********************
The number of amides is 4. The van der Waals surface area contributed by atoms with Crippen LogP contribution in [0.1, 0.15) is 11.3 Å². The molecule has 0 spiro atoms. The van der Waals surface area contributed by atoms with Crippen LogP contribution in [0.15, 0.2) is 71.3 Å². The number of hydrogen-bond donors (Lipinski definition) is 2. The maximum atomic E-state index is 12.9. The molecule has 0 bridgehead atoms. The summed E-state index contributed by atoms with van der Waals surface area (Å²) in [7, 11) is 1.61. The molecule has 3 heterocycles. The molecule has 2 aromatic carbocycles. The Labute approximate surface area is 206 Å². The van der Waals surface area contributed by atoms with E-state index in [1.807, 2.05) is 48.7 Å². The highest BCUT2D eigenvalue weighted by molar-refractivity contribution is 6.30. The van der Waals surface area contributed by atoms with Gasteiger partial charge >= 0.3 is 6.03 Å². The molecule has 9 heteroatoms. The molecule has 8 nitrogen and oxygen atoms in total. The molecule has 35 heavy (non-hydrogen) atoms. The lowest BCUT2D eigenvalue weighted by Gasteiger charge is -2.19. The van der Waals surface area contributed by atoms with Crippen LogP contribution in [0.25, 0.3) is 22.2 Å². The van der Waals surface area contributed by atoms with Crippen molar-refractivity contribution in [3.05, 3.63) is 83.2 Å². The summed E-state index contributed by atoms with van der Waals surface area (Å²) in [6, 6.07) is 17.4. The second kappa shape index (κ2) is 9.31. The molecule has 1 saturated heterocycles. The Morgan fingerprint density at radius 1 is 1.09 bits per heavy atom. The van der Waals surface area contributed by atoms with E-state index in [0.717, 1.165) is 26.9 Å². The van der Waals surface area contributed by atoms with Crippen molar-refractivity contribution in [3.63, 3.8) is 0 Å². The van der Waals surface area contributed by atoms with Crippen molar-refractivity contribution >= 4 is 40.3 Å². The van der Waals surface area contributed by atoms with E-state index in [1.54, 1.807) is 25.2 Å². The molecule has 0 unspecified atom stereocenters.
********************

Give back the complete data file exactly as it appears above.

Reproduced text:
The number of amides is 4. The van der Waals surface area contributed by atoms with Crippen LogP contribution in [0.1, 0.15) is 11.3 Å². The molecule has 0 spiro atoms. The van der Waals surface area contributed by atoms with Crippen LogP contribution in [0.15, 0.2) is 71.3 Å². The number of hydrogen-bond donors (Lipinski definition) is 2. The maximum atomic E-state index is 12.9. The molecule has 0 bridgehead atoms. The summed E-state index contributed by atoms with van der Waals surface area (Å²) in [7, 11) is 1.61. The molecule has 3 heterocycles. The molecule has 2 aromatic carbocycles. The Labute approximate surface area is 206 Å². The van der Waals surface area contributed by atoms with E-state index in [1.807, 2.05) is 48.7 Å². The highest BCUT2D eigenvalue weighted by molar-refractivity contribution is 6.30. The van der Waals surface area contributed by atoms with Gasteiger partial charge >= 0.3 is 6.03 Å². The molecule has 9 heteroatoms. The molecule has 8 nitrogen and oxygen atoms in total. The molecule has 35 heavy (non-hydrogen) atoms. The lowest BCUT2D eigenvalue weighted by Gasteiger charge is -2.19. The van der Waals surface area contributed by atoms with Crippen LogP contribution in [0.25, 0.3) is 22.2 Å². The van der Waals surface area contributed by atoms with Crippen molar-refractivity contribution in [3.05, 3.63) is 83.2 Å². The summed E-state index contributed by atoms with van der Waals surface area (Å²) in [6, 6.07) is 17.4. The second kappa shape index (κ2) is 9.31. The molecule has 1 saturated heterocycles. The Morgan fingerprint density at radius 1 is 1.09 bits per heavy atom. The van der Waals surface area contributed by atoms with E-state index in [0.717, 1.165) is 26.9 Å². The van der Waals surface area contributed by atoms with Crippen molar-refractivity contribution in [3.63, 3.8) is 0 Å². The van der Waals surface area contributed by atoms with Crippen molar-refractivity contribution >= 4 is 40.3 Å². The van der Waals surface area contributed by atoms with E-state index in [1.54, 1.807) is 25.2 Å². The molecule has 0 unspecified atom stereocenters.